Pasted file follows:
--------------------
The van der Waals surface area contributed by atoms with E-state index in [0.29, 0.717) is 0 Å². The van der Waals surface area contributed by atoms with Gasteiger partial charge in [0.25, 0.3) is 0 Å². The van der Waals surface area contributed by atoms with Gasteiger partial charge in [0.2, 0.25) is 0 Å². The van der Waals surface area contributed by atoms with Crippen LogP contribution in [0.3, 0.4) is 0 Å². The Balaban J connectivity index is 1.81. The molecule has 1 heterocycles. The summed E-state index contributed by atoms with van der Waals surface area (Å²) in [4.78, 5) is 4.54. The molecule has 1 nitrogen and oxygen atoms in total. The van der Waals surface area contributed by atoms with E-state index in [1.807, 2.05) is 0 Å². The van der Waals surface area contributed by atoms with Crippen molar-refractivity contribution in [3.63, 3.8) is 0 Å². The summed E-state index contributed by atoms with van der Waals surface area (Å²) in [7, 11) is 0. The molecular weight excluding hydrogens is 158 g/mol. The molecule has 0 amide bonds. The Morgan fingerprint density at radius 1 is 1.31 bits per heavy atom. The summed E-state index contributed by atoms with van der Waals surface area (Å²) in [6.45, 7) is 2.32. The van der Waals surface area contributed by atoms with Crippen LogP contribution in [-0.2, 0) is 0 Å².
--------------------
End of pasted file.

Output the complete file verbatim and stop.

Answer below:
The van der Waals surface area contributed by atoms with E-state index in [0.29, 0.717) is 0 Å². The van der Waals surface area contributed by atoms with Gasteiger partial charge in [0.25, 0.3) is 0 Å². The van der Waals surface area contributed by atoms with Gasteiger partial charge in [0.2, 0.25) is 0 Å². The van der Waals surface area contributed by atoms with Crippen LogP contribution in [0.3, 0.4) is 0 Å². The Balaban J connectivity index is 1.81. The molecule has 1 heterocycles. The summed E-state index contributed by atoms with van der Waals surface area (Å²) in [4.78, 5) is 4.54. The molecule has 1 nitrogen and oxygen atoms in total. The van der Waals surface area contributed by atoms with E-state index in [1.807, 2.05) is 0 Å². The van der Waals surface area contributed by atoms with Crippen molar-refractivity contribution in [3.63, 3.8) is 0 Å². The summed E-state index contributed by atoms with van der Waals surface area (Å²) in [7, 11) is 0. The molecular weight excluding hydrogens is 158 g/mol. The molecule has 0 amide bonds. The Morgan fingerprint density at radius 1 is 1.31 bits per heavy atom. The summed E-state index contributed by atoms with van der Waals surface area (Å²) in [6.45, 7) is 2.32. The van der Waals surface area contributed by atoms with Crippen LogP contribution in [-0.2, 0) is 0 Å².